Blake Mahovic and his fellow Axemen Rugby Club members have never prioritized athletic excellence at all costs.
That’s not to say they’re lackadaisical in their approach to sport. The Axemen are passionate about what they do, which is reflected in their work ethic at practice. A stunning 24-21 playoff upset of heavily-favoured Burnaby Lake last April proved that the Squamish-based club can compete with top talent—but at the end of the day, accessibility trumps accolades.
That’s why team leaders chose to drop back down into BC Rugby’s Division 2 in spite of a confidence and character-building Division 1 experience in 2022-23.
A step back
The Axemen would love to keep playing against some of British Columbia's top squads...but not if that means excluding some of its membership.
“Travel commitments for the first division took us to Vancouver Island and the interior quite a lot,” Mahovic explained. “We weren't able to offer rugby to as many people because they weren't able to make those travel commitments, so we really took a step back. We know we can compete in [Division 1], but…our ethos as a club is to get more people involved in our community.”
A downgrade in competition proved the best way to achieve that goal. Division 2 teams need only play in Squamish and the Lower Mainland, whereas the Axemen’s schedule last season included three or four overnight trips—a hefty amount of mileage for an amateur organization that only practices once a week. Plus, the team is familiar with second-division success, having won a May 2022 title over Surrey.
The Axemen have at times been getting up to 50 players at practice, which is unheard of compared to previous years. Its Division 2 squad boasts an undefeated season as of this writing, while the Division 3 boys are also having one of their best campaigns to date with wins over Capilano and Scribes RFC.
Furthermore, Mahovic has again been named to Team Canada’s rugby league roster alongside teammates Josh Michalik and Gus Murphy. They will suit up for a March 1 exhibition game in Las Vegas against the USA Hawks.
The newly-relaunched Axemen women’s branch has also grown at a rapid pace, combining with the Vancouver Rowers to jump into action sooner than expected. Coached by former Abbotsford RFC member Lauren Arthur, the Axes and Oars downed Chilliwack 37-5 last November for their first-ever victory.
Come for the skiing, stay for the rugby
Not everything has gone to plan, however.
The 2023 closure of Quest University forced Axemen leaders to seek an alternative to training on the now-shuttered campus. Things got worse when the club found itself unable to book time at Brennan Park Recreation Centre for any of its men’s, women’s or youth programs.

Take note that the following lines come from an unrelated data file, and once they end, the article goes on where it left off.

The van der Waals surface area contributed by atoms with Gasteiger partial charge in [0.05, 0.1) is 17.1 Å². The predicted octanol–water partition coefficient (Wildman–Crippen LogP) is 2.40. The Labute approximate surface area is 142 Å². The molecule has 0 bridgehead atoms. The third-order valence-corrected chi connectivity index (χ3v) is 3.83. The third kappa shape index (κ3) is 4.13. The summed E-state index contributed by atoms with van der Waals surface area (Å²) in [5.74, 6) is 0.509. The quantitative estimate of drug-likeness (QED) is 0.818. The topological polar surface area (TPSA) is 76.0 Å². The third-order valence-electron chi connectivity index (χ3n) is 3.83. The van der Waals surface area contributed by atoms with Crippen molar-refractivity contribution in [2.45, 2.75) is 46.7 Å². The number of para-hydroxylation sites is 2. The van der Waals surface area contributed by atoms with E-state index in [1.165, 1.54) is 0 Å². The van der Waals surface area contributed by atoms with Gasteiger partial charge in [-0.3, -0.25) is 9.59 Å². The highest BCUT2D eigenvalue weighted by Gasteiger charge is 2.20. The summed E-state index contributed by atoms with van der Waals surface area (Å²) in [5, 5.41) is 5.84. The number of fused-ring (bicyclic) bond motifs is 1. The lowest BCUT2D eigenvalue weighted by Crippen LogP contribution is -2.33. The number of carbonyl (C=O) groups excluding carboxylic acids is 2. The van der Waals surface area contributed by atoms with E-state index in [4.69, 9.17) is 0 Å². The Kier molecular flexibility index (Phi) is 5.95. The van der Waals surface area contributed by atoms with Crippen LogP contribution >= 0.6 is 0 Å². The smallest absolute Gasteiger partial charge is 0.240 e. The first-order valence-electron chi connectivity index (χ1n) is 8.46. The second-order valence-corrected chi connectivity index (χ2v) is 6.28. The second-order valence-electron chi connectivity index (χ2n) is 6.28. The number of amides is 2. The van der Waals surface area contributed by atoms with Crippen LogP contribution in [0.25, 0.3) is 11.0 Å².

“There has been no solution. We’re facing the same problems that we always have,” said Mahovic. “The way that it's set up right now—not to get into too many technicalities—is that a single user group, if they meet a certain criteria, can book the entire Brennan Park facility for all the hours. There are definitely other small sports organizations in the same boat as us, being unable to secure time.
“Ultimately, it comes down to asking districts and municipalities to take a look at their policies, which are forty years old now and designed for a completely different ecosystem, and asking: are they equitable?”
The District of Squamish told the Squamish Chief last September that it hopes to address some of these issues in 2024.
In the meantime, the Axemen are doing what they can to keep everyone together. The club pays for gym classes for all its adult members—women and men alike have an opportunity to join group sessions in Whistler and Squamish. Various social events, recreational touch rugby games and an annual potluck also go a long way towards fostering unit cohesion.
It’s not just about recruitment, either. The Axemen strive to be contributing members of their community, whether it’s donating potluck food to the Squamish Helping Hands Society or volunteering for various non-profit organizations throughout the Sea to Sky area.
“The club acts as a huge social safety net for a bunch of our members, so that’s something we’ve been really conscious about,” explained Mahovic. “A lot of people came here to ski, but they stayed for rugby, which to me is exactly what amateur sport should be: there's a place for everyone and everyone feels included. It doesn't matter how long you've been playing, or who you are, or what your background is.
“We have no real interest in becoming the best rugby team in B.C., but we are really interested in becoming a pillar of the community.”
The Axemen returned to competitive play at January’s end and will continue until May, with plenty of home games in Squamish on the schedule. Learn more at https://www.axemenrugbyclub.com